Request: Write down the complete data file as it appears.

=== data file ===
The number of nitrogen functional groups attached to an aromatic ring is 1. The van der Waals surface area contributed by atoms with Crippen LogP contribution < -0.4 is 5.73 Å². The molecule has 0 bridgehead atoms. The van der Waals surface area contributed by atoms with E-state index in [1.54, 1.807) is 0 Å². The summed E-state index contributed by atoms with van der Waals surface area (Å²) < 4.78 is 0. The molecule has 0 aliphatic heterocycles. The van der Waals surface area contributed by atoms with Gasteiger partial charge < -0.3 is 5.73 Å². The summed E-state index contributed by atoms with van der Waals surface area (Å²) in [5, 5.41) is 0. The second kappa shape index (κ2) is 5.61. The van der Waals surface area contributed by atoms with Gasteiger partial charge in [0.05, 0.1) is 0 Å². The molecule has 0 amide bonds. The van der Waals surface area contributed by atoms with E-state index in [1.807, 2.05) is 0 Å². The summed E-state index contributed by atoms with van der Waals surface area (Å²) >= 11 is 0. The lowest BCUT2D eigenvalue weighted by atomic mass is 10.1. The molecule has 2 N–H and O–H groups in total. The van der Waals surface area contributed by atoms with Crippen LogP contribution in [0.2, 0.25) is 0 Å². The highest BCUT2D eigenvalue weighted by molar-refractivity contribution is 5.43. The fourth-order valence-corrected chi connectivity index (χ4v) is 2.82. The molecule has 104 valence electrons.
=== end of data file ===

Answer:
The number of nitrogen functional groups attached to an aromatic ring is 1. The van der Waals surface area contributed by atoms with Crippen LogP contribution < -0.4 is 5.73 Å². The molecule has 0 bridgehead atoms. The van der Waals surface area contributed by atoms with E-state index in [1.54, 1.807) is 0 Å². The summed E-state index contributed by atoms with van der Waals surface area (Å²) < 4.78 is 0. The molecule has 0 aliphatic heterocycles. The van der Waals surface area contributed by atoms with Gasteiger partial charge < -0.3 is 5.73 Å². The summed E-state index contributed by atoms with van der Waals surface area (Å²) in [5, 5.41) is 0. The second kappa shape index (κ2) is 5.61. The van der Waals surface area contributed by atoms with Gasteiger partial charge in [0.05, 0.1) is 0 Å². The molecule has 0 amide bonds. The van der Waals surface area contributed by atoms with E-state index in [1.807, 2.05) is 0 Å². The summed E-state index contributed by atoms with van der Waals surface area (Å²) >= 11 is 0. The lowest BCUT2D eigenvalue weighted by atomic mass is 10.1. The molecule has 2 N–H and O–H groups in total. The van der Waals surface area contributed by atoms with Crippen LogP contribution in [0.2, 0.25) is 0 Å². The highest BCUT2D eigenvalue weighted by molar-refractivity contribution is 5.43. The fourth-order valence-corrected chi connectivity index (χ4v) is 2.82. The molecule has 104 valence electrons.